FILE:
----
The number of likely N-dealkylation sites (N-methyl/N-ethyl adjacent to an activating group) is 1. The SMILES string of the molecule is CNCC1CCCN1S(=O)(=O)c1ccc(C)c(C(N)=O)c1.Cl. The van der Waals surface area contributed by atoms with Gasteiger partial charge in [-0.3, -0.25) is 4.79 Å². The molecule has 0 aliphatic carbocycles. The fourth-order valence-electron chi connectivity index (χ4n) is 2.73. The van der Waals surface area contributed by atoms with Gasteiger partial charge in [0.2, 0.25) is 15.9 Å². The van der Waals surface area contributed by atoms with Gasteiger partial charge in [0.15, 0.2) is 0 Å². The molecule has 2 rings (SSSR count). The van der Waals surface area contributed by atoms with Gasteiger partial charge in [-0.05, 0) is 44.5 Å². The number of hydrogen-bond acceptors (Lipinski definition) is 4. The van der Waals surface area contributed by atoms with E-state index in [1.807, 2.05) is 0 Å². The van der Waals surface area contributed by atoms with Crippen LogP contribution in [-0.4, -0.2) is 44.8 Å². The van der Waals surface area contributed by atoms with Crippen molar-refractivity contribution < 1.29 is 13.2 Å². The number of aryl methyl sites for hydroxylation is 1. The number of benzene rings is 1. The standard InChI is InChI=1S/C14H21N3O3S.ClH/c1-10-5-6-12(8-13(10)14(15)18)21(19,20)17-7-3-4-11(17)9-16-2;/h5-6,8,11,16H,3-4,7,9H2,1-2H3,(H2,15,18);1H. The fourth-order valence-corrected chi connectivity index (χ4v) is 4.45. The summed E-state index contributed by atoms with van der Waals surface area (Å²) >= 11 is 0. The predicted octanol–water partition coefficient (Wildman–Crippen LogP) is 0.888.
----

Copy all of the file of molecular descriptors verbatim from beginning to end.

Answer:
The number of likely N-dealkylation sites (N-methyl/N-ethyl adjacent to an activating group) is 1. The SMILES string of the molecule is CNCC1CCCN1S(=O)(=O)c1ccc(C)c(C(N)=O)c1.Cl. The van der Waals surface area contributed by atoms with Gasteiger partial charge in [-0.3, -0.25) is 4.79 Å². The molecule has 0 aliphatic carbocycles. The fourth-order valence-electron chi connectivity index (χ4n) is 2.73. The van der Waals surface area contributed by atoms with Gasteiger partial charge in [0.2, 0.25) is 15.9 Å². The van der Waals surface area contributed by atoms with Gasteiger partial charge in [0.15, 0.2) is 0 Å². The molecule has 2 rings (SSSR count). The van der Waals surface area contributed by atoms with Gasteiger partial charge in [-0.05, 0) is 44.5 Å². The number of hydrogen-bond acceptors (Lipinski definition) is 4. The van der Waals surface area contributed by atoms with E-state index in [1.807, 2.05) is 0 Å². The van der Waals surface area contributed by atoms with Crippen LogP contribution in [-0.4, -0.2) is 44.8 Å². The van der Waals surface area contributed by atoms with Crippen molar-refractivity contribution < 1.29 is 13.2 Å². The number of aryl methyl sites for hydroxylation is 1. The number of benzene rings is 1. The standard InChI is InChI=1S/C14H21N3O3S.ClH/c1-10-5-6-12(8-13(10)14(15)18)21(19,20)17-7-3-4-11(17)9-16-2;/h5-6,8,11,16H,3-4,7,9H2,1-2H3,(H2,15,18);1H. The fourth-order valence-corrected chi connectivity index (χ4v) is 4.45. The summed E-state index contributed by atoms with van der Waals surface area (Å²) >= 11 is 0. The predicted octanol–water partition coefficient (Wildman–Crippen LogP) is 0.888.